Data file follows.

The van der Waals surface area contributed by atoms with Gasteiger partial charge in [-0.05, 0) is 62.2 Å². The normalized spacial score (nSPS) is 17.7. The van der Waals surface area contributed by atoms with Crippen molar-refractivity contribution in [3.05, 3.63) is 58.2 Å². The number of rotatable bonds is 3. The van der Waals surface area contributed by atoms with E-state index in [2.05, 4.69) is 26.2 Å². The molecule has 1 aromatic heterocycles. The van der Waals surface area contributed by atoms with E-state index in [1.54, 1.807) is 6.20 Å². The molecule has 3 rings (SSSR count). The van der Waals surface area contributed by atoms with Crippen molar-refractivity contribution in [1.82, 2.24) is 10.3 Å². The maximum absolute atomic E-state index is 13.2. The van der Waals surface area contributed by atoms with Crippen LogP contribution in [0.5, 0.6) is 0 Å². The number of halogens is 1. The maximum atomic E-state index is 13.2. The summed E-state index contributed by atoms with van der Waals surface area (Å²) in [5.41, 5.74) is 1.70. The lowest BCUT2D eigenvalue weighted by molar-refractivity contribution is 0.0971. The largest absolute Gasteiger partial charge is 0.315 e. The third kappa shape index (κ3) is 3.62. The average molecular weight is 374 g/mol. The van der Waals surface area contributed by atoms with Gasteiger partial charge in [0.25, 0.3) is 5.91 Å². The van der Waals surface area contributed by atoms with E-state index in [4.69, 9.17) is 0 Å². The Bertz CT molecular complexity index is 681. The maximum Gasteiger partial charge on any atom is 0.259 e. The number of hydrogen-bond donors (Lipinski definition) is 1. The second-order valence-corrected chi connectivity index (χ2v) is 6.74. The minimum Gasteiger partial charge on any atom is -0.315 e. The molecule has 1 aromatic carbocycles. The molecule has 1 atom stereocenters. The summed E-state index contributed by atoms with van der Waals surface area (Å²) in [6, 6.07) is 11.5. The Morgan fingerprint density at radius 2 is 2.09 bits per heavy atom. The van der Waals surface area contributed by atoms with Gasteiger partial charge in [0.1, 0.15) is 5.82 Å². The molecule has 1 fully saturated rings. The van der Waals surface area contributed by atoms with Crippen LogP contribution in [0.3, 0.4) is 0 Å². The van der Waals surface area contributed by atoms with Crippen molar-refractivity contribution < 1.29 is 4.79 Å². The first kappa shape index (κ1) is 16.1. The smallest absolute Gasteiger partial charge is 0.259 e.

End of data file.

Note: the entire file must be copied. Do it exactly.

The van der Waals surface area contributed by atoms with Gasteiger partial charge in [-0.05, 0) is 62.2 Å². The normalized spacial score (nSPS) is 17.7. The van der Waals surface area contributed by atoms with Crippen molar-refractivity contribution in [3.05, 3.63) is 58.2 Å². The number of rotatable bonds is 3. The van der Waals surface area contributed by atoms with E-state index in [2.05, 4.69) is 26.2 Å². The molecule has 1 aromatic heterocycles. The van der Waals surface area contributed by atoms with E-state index in [1.54, 1.807) is 6.20 Å². The molecule has 3 rings (SSSR count). The van der Waals surface area contributed by atoms with Crippen molar-refractivity contribution in [1.82, 2.24) is 10.3 Å². The maximum absolute atomic E-state index is 13.2. The van der Waals surface area contributed by atoms with Crippen LogP contribution in [0.5, 0.6) is 0 Å². The number of halogens is 1. The maximum atomic E-state index is 13.2. The summed E-state index contributed by atoms with van der Waals surface area (Å²) in [5.41, 5.74) is 1.70. The lowest BCUT2D eigenvalue weighted by molar-refractivity contribution is 0.0971. The largest absolute Gasteiger partial charge is 0.315 e. The third kappa shape index (κ3) is 3.62. The average molecular weight is 374 g/mol. The van der Waals surface area contributed by atoms with Gasteiger partial charge in [0.25, 0.3) is 5.91 Å². The van der Waals surface area contributed by atoms with E-state index in [4.69, 9.17) is 0 Å². The Bertz CT molecular complexity index is 681. The maximum Gasteiger partial charge on any atom is 0.259 e. The number of hydrogen-bond donors (Lipinski definition) is 1. The second-order valence-corrected chi connectivity index (χ2v) is 6.74. The minimum Gasteiger partial charge on any atom is -0.315 e. The molecule has 1 aromatic carbocycles. The molecule has 1 atom stereocenters. The summed E-state index contributed by atoms with van der Waals surface area (Å²) in [6, 6.07) is 11.5. The Morgan fingerprint density at radius 2 is 2.09 bits per heavy atom. The van der Waals surface area contributed by atoms with Gasteiger partial charge in [0.1, 0.15) is 5.82 Å². The molecule has 1 fully saturated rings. The van der Waals surface area contributed by atoms with Crippen LogP contribution in [0.3, 0.4) is 0 Å². The van der Waals surface area contributed by atoms with Crippen molar-refractivity contribution < 1.29 is 4.79 Å². The first kappa shape index (κ1) is 16.1. The smallest absolute Gasteiger partial charge is 0.259 e.